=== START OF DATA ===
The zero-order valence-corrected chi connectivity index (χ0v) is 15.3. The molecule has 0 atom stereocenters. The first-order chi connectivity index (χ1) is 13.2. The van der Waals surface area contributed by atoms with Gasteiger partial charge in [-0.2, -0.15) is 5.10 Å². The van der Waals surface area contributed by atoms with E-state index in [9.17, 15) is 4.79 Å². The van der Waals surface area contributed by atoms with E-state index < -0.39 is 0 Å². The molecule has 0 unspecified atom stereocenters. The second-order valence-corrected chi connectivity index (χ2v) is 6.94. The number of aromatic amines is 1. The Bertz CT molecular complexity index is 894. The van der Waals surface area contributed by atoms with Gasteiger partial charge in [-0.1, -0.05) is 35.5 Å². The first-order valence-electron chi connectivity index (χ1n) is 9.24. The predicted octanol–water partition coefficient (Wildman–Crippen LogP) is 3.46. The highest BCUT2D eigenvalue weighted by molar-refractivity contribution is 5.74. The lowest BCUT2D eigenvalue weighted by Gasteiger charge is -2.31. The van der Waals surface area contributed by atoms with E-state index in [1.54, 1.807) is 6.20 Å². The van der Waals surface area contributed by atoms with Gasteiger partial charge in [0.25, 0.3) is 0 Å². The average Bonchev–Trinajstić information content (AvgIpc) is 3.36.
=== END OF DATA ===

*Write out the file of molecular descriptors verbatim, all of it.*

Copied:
The zero-order valence-corrected chi connectivity index (χ0v) is 15.3. The molecule has 0 atom stereocenters. The first-order chi connectivity index (χ1) is 13.2. The van der Waals surface area contributed by atoms with Gasteiger partial charge in [-0.2, -0.15) is 5.10 Å². The van der Waals surface area contributed by atoms with E-state index in [9.17, 15) is 4.79 Å². The van der Waals surface area contributed by atoms with E-state index < -0.39 is 0 Å². The molecule has 0 unspecified atom stereocenters. The second-order valence-corrected chi connectivity index (χ2v) is 6.94. The number of aromatic amines is 1. The Bertz CT molecular complexity index is 894. The van der Waals surface area contributed by atoms with Gasteiger partial charge in [-0.1, -0.05) is 35.5 Å². The first-order valence-electron chi connectivity index (χ1n) is 9.24. The predicted octanol–water partition coefficient (Wildman–Crippen LogP) is 3.46. The highest BCUT2D eigenvalue weighted by molar-refractivity contribution is 5.74. The lowest BCUT2D eigenvalue weighted by Gasteiger charge is -2.31. The van der Waals surface area contributed by atoms with E-state index in [1.54, 1.807) is 6.20 Å². The van der Waals surface area contributed by atoms with Gasteiger partial charge in [0.25, 0.3) is 0 Å². The average Bonchev–Trinajstić information content (AvgIpc) is 3.36.